I haven’t had a cat for a few years now, but in the past I have had cats and the interest in hunting has varied from cat to cat. I have had some cats that could have been considered ecological disasters, but my last cat never showed much interest in hunting, so individual cat’s hunting instinct varies. My last cat would lie out in the sun and ignore birds hopping not far from him, except to lift up his head occasionally and meow at them. If anyone thinks he was lazy he wasn’t, as he was a fighter and being a big cat (just under 7kgs and slim) one of the ‘top’ local cats. He chased other cats out of my yard, making it a safer place for birds. And the birds seemed to know this, ignoring my cat and walking around the ground scarily close to him. I never found feathers as evidence that he took them secretly either. Funnily, that cat was not interested in toys as a kitten either, but be liked to play fight with another kitten. Maybe that was a sign he would grow up a fighter, but not a hunter. I have read the argument that there are cats with low hunting instinct and they are the cats that should be breed from.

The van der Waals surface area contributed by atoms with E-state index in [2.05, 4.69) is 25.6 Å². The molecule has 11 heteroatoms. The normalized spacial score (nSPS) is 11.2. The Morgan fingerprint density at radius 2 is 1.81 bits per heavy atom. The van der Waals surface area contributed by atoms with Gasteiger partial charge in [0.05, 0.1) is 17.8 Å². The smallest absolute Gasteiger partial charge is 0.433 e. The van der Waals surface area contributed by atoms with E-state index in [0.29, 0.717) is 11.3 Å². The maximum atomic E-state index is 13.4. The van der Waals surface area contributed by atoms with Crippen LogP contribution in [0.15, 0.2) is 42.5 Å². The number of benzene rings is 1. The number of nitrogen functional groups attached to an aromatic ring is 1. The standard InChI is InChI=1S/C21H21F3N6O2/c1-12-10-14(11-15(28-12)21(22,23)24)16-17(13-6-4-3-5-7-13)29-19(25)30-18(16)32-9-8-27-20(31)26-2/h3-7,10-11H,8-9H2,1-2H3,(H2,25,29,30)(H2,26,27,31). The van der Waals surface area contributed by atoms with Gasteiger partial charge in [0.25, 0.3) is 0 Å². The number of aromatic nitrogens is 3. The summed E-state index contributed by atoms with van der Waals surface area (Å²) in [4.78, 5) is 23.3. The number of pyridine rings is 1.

One of the greatest danger to local birds in my garden came when that cat died. Another cat was sitting in my back garden and a bird landed close to it. The bird was lucky to escape. My guess is that bird had come to consider my yard safe, even with a cat there. This time though it was the wrong cat.

Re locking cats up, I think it is akin to being imprisoned. Some cats might like to live inside. Fine. But for the others it is cruel. A better solution might be to place a future limit on the number of cats per household.